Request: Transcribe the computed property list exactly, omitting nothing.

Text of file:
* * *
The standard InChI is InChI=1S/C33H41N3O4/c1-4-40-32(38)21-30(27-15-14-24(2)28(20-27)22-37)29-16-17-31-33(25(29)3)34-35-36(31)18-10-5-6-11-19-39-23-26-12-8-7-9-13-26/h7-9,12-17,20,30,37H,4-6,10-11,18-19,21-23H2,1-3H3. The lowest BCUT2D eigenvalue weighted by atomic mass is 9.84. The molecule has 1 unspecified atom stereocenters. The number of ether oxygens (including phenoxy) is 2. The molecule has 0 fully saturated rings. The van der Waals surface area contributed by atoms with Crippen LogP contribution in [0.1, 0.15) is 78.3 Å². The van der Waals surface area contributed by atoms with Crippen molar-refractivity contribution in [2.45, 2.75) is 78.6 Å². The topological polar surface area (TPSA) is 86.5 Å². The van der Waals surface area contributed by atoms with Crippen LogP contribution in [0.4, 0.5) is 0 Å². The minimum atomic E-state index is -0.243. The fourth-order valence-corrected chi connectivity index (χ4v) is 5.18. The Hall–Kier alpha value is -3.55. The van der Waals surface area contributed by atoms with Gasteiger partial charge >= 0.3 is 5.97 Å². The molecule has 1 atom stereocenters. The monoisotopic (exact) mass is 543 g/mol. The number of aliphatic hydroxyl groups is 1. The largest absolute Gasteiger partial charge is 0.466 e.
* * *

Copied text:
The standard InChI is InChI=1S/C33H41N3O4/c1-4-40-32(38)21-30(27-15-14-24(2)28(20-27)22-37)29-16-17-31-33(25(29)3)34-35-36(31)18-10-5-6-11-19-39-23-26-12-8-7-9-13-26/h7-9,12-17,20,30,37H,4-6,10-11,18-19,21-23H2,1-3H3. The lowest BCUT2D eigenvalue weighted by atomic mass is 9.84. The molecule has 1 unspecified atom stereocenters. The number of ether oxygens (including phenoxy) is 2. The molecule has 0 fully saturated rings. The van der Waals surface area contributed by atoms with Crippen LogP contribution in [0.1, 0.15) is 78.3 Å². The van der Waals surface area contributed by atoms with Crippen molar-refractivity contribution in [2.45, 2.75) is 78.6 Å². The topological polar surface area (TPSA) is 86.5 Å². The van der Waals surface area contributed by atoms with Crippen LogP contribution in [0.4, 0.5) is 0 Å². The minimum atomic E-state index is -0.243. The fourth-order valence-corrected chi connectivity index (χ4v) is 5.18. The Hall–Kier alpha value is -3.55. The van der Waals surface area contributed by atoms with Gasteiger partial charge >= 0.3 is 5.97 Å². The molecule has 1 atom stereocenters. The monoisotopic (exact) mass is 543 g/mol. The number of aliphatic hydroxyl groups is 1. The largest absolute Gasteiger partial charge is 0.466 e.